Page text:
This book provides one of the most detailed and comprehensive examinations of the Moroccan argan tree, the products derived from it and its cultural significance.
The Moroccan argan trade is booming, but as the tree provides important ecological functions and plays an important role, both financially and culturally, for the Amazigh (Berber) people it has become a key topic of debate. This book thoroughly examines the production stories, benefits and impacts and provides a value-chain analysis which compares different cooperatives and approaches to production. It assesses the fair-trade approaches and attempts at sustainable production of the bio-trade resource. While being a vital source of income, the argan tree has a significant cultural importance to the Indigenous people and the book assesses the impact of the argan trade on their well-being, community and livelihoods. It examines Indigenous knowledge and intellectual property issues relating to the trade, as well as Berber-state law and politics.
Assessing factors relating to legal and economic geography international trade, socio-cultural and human-nature relationships, the book provides a comprehensive analysis of the argan tree which will appeal to students, scholars and practitioners.
Table of Contents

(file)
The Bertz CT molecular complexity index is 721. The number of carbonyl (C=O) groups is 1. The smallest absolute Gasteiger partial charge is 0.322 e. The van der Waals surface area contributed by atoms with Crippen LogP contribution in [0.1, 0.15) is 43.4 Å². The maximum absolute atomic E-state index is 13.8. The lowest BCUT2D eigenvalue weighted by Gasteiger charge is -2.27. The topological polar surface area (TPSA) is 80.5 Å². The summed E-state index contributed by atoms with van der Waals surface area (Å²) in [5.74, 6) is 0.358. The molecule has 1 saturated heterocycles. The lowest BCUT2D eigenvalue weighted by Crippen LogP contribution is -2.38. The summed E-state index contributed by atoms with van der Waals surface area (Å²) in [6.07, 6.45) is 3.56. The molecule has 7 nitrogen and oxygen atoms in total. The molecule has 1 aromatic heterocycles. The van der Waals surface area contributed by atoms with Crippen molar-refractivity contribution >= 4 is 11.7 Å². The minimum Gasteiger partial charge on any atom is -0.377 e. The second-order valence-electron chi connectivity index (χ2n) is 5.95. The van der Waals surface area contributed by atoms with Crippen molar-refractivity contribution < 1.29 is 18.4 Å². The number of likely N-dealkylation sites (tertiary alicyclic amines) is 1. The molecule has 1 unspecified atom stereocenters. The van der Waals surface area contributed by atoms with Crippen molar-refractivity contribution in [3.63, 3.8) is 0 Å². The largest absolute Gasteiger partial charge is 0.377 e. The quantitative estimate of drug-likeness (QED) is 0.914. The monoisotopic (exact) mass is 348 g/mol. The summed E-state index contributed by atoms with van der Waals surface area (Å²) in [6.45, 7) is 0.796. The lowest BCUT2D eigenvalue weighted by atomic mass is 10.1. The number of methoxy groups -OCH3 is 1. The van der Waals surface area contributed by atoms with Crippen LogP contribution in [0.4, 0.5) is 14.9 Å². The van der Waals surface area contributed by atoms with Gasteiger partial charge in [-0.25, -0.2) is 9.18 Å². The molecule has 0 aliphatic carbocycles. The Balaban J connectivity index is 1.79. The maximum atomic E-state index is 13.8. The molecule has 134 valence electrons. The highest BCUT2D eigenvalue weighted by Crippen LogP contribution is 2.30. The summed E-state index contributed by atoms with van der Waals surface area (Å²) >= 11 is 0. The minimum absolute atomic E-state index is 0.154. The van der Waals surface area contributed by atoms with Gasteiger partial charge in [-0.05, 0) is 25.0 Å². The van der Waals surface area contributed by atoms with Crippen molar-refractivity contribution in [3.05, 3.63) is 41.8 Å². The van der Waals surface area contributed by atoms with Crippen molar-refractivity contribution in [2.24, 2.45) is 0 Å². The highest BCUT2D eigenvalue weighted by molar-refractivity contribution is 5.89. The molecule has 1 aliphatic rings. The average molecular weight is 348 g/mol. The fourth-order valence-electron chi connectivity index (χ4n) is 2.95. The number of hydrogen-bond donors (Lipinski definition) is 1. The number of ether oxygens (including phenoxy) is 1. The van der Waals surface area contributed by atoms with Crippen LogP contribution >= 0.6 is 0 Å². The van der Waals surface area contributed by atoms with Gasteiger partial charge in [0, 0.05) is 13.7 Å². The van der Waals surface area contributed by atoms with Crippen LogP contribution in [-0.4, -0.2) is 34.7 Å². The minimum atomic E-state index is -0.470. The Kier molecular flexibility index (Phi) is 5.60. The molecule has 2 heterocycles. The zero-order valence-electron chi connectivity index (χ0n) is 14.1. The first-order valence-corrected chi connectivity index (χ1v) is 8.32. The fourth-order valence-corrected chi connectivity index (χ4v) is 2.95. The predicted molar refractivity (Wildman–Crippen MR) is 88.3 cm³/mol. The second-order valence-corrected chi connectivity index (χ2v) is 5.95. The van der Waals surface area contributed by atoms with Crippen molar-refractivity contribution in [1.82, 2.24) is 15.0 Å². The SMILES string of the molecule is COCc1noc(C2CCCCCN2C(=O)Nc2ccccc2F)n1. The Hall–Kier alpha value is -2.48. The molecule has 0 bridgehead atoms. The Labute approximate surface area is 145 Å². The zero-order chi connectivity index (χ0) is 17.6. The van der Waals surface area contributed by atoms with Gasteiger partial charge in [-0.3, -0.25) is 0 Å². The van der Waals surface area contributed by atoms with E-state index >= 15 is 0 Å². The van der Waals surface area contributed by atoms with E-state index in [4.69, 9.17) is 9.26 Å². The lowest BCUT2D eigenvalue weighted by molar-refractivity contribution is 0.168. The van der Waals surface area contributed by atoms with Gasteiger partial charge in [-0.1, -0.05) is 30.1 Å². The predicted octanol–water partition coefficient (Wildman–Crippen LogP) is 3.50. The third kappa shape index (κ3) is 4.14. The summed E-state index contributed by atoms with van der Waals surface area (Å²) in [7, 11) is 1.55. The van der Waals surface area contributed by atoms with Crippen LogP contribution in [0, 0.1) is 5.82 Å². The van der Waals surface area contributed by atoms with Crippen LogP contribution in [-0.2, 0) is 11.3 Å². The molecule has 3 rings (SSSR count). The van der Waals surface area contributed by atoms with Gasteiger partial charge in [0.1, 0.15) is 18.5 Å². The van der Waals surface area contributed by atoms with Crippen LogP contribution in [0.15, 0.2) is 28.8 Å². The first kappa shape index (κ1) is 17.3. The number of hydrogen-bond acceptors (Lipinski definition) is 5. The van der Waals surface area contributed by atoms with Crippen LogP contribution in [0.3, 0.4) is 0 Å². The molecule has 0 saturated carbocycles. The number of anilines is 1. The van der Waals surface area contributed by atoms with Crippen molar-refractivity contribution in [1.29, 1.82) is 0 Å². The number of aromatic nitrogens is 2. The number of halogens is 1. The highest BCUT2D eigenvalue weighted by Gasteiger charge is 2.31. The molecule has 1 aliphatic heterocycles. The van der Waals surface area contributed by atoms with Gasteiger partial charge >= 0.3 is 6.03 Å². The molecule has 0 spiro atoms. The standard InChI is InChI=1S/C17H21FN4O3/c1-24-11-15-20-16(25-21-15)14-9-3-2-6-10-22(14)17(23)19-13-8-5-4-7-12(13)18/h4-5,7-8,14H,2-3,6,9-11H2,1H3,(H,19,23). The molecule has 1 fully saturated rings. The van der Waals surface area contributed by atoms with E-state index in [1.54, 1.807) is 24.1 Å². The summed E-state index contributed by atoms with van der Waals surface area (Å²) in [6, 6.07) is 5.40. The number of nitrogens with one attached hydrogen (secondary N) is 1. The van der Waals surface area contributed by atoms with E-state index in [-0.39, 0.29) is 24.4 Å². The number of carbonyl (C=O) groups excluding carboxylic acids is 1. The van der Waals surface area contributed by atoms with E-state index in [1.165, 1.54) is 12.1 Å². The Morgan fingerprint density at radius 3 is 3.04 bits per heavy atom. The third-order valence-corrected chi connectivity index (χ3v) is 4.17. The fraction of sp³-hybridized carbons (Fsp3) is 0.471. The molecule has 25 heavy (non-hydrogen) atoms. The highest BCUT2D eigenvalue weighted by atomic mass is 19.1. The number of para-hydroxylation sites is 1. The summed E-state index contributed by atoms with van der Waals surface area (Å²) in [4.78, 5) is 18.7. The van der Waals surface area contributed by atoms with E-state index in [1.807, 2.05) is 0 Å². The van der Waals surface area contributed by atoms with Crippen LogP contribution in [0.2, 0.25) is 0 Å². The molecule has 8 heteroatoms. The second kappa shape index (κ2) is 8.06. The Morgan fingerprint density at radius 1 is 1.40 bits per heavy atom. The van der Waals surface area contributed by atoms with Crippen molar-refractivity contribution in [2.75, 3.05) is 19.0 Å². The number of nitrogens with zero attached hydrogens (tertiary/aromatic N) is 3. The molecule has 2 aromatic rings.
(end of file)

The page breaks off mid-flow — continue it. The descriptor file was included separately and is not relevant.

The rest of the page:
1 Introduction; 2 Human–plant geographies and the biocultural significance of argan; 3 Legal geographies of argan: scales of nature and knowledge regulation; 4 The argan producer network and value chains: comparing different cooperatives and producers; 5 Women’s producer stories, solidarity and empowerment; 6 Conclusions; Index
Daniel F. Robinson is Professor in the Environment and Society Group, Faculty of Arts and Social Sciences at the University of New South Wales (UNSW), Australia. He is also Academic Lead for the Pacific Region for the UNSW Institute for Global Development and has acted as a researcher and policy advisor for the Access and Benefit-Sharing Capacity Development Initiative, United Nations Development Programme (UNDP), International Centre for Trade and Sustainable Development (ICTSD) and several other development programs and environmental agencies. He is the author of Biodiversity, Access and Benefit-Sharing: Global Case Studies (Routledge, 2015) and lead editor of Protecting Traditional Knowledge (Routledge, 2017).
"The Moroccan Argan Trade provides valuable insights into the cooperative-based branch of the argan oil value chain analyzing the pioneering role of its flagship project. The book sheds light on the complex spatial and normative relationalities that co-constitute this trade." — Bertram Turner, Max Planck Institute for Social Anthropology
"As a cosmetic ingredient, Argan oil is dubbed "liquid gold." In this book, Robinson looks behind the bottles and bright hair, tracing Argan back to the plains of Morocco. He shows us Argan’s rich social, ecological and economic background, with a focus on the women’s cooperatives that collect and process Argan nuts. This book provides insights into the importance of biodiversity for natural ingredients – and the opportunities and challenges in harnessing such value for local livelihoods." — Maria Julia Oliva, Deputy Director & Senior Coordinator for ABS and Policy, Union for Ethical BioTrade